Ticks & Fleas - Part 1: Ticks

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Ticks & Fleas - Part 1: Ticks

Fleas & ticks are gross from a purely aesthetic perspective. But besides being "ugly", "creepy", or however else you care to describe them, they can also cause serious health problems for our pets (as well as people!). Fleas & ticks are parasites – organisms that feed off of other living things. As they feed by ingesting blood from your pet, they can potentially transmit diseases to your pet. These are called vector borne diseases. Some of these diseases can also be transmitted to people by the flea or tick. Although there are more than we can review here, we'll go over some of the more common concerns we have with these parasites.


Quite a few diseases can be carried by ticks, and the kind depends on the type of tick as well as the area in which you live. The most well-known tick transmitted diseases are Rocky Mountain Spotted Fever and Lyme disease.

Lyme Disease – This disease is transmitted by the deer tick & western black legged tick. The deer tick is prevalent in our area & Lyme disease has been reported in St. Clair County. Unfortunately, the initial signs of this disease are often vague. If we’re fortunate enough to detect them, lethargy, fever and a shifting leg lameness tend to be most common. In the most severe cases, kidney failure is the end result that can ultimately lead to death. For those dogs that will be exposed to ticks, not only should a tick product be used routinely, but owners should also have their pet vaccinated for Lyme disease. Although no vaccine is 100% effective, the benefits of having an exposed pet vaccinated far outweigh any risks. Initially, dogs will need 2 immunizations 3-4 weeks apart. Thereafter though, the vaccine can be given annually. Another precaution that should be taken is to thoroughly check your pet for ticks after each and every hike or potential encounter with ticks. Obviously some dogs have long or thick coats, or even darker hair & skin making it more difficult, but it’s still a worthwhile practice to do.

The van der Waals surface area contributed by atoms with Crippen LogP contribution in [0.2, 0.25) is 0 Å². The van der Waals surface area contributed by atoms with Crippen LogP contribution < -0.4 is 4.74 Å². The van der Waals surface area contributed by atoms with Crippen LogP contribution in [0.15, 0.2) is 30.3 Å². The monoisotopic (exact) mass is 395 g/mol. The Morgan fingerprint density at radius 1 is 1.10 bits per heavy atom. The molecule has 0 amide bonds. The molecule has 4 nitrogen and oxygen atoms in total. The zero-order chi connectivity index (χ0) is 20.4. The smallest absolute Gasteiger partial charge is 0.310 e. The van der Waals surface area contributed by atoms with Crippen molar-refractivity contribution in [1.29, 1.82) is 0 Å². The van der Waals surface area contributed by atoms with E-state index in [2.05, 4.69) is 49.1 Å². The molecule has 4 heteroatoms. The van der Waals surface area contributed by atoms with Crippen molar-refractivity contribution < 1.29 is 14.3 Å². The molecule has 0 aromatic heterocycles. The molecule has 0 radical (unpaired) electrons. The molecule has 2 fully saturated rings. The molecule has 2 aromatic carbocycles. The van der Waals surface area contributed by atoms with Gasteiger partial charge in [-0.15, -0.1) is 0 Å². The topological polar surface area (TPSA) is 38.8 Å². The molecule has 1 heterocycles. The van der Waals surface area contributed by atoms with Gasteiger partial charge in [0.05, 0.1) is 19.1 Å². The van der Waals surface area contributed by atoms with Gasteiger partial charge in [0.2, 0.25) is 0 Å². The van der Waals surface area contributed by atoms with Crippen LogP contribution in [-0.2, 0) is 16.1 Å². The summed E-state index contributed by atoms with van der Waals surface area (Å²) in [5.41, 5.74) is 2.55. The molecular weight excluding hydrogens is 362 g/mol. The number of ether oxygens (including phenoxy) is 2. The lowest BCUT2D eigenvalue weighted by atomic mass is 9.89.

Rocky Mountain Spotted Fever - This disease is transmitted by the American dog tick & lone star tick, but only the American dog tick is in our area. Fortunately we have not had any reportings of RMSF in pets in our area.

Some products that you might want to consider that offer tick protection are:

Nexgard – an oral option for those who like orals – for dogs only.

Preventic Tick Collar – though we don’t typically recommend collars for flea protection, this collar works well for ticks if used according to the directions. It can be found on our web store & at most pet retail stores. For dogs only!!!

Frontline Plus or Gold - a topical product that is applied monthly and is available for dogs as well as cats.

Be careful as many tick products cannot be used on cats!!!! Please always read the labels!

The following website is an excellent resource for information on all things ticks: Companion Animal Parasite Council - Ticks.

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